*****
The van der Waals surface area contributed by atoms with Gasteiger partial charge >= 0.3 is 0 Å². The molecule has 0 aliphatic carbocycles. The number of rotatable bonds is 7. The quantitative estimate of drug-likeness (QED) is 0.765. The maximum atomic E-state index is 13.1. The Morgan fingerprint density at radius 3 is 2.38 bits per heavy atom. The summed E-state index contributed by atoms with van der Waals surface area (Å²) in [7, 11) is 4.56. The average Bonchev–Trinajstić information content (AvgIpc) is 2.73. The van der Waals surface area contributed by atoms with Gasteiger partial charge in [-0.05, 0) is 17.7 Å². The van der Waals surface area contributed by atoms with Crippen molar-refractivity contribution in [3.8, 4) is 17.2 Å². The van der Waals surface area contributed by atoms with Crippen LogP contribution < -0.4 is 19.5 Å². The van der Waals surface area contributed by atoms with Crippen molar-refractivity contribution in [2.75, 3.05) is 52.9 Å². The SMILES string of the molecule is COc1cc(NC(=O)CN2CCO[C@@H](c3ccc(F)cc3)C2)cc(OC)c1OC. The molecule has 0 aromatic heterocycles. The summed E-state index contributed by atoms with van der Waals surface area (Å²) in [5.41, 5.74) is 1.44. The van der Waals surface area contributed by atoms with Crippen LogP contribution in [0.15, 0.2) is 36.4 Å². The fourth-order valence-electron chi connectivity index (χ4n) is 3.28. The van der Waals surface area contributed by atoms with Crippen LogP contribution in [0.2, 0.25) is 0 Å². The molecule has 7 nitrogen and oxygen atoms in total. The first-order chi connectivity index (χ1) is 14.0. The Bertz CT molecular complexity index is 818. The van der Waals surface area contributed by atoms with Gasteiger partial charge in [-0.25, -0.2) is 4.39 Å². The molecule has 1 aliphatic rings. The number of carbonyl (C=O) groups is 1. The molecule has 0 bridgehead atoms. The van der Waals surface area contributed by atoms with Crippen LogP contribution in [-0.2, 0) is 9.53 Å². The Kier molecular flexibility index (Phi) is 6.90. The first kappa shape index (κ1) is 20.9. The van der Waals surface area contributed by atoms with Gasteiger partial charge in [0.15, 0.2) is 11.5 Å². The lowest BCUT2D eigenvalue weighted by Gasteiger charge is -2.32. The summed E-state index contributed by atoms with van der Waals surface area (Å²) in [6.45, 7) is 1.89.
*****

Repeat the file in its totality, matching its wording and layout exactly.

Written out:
The van der Waals surface area contributed by atoms with Gasteiger partial charge >= 0.3 is 0 Å². The molecule has 0 aliphatic carbocycles. The number of rotatable bonds is 7. The quantitative estimate of drug-likeness (QED) is 0.765. The maximum atomic E-state index is 13.1. The Morgan fingerprint density at radius 3 is 2.38 bits per heavy atom. The summed E-state index contributed by atoms with van der Waals surface area (Å²) in [7, 11) is 4.56. The average Bonchev–Trinajstić information content (AvgIpc) is 2.73. The van der Waals surface area contributed by atoms with Gasteiger partial charge in [-0.05, 0) is 17.7 Å². The van der Waals surface area contributed by atoms with Crippen molar-refractivity contribution in [3.8, 4) is 17.2 Å². The van der Waals surface area contributed by atoms with Crippen LogP contribution < -0.4 is 19.5 Å². The van der Waals surface area contributed by atoms with Crippen molar-refractivity contribution in [2.75, 3.05) is 52.9 Å². The SMILES string of the molecule is COc1cc(NC(=O)CN2CCO[C@@H](c3ccc(F)cc3)C2)cc(OC)c1OC. The molecule has 0 aromatic heterocycles. The summed E-state index contributed by atoms with van der Waals surface area (Å²) in [5.41, 5.74) is 1.44. The van der Waals surface area contributed by atoms with Crippen LogP contribution in [0.15, 0.2) is 36.4 Å². The fourth-order valence-electron chi connectivity index (χ4n) is 3.28. The van der Waals surface area contributed by atoms with Crippen LogP contribution in [0.2, 0.25) is 0 Å². The molecule has 7 nitrogen and oxygen atoms in total. The first-order chi connectivity index (χ1) is 14.0. The Bertz CT molecular complexity index is 818. The van der Waals surface area contributed by atoms with Gasteiger partial charge in [-0.25, -0.2) is 4.39 Å². The molecule has 1 aliphatic rings. The number of carbonyl (C=O) groups is 1. The molecule has 0 bridgehead atoms. The van der Waals surface area contributed by atoms with Crippen LogP contribution in [-0.2, 0) is 9.53 Å². The Kier molecular flexibility index (Phi) is 6.90. The first kappa shape index (κ1) is 20.9. The van der Waals surface area contributed by atoms with Gasteiger partial charge in [0.15, 0.2) is 11.5 Å². The lowest BCUT2D eigenvalue weighted by Gasteiger charge is -2.32. The summed E-state index contributed by atoms with van der Waals surface area (Å²) in [6.45, 7) is 1.89.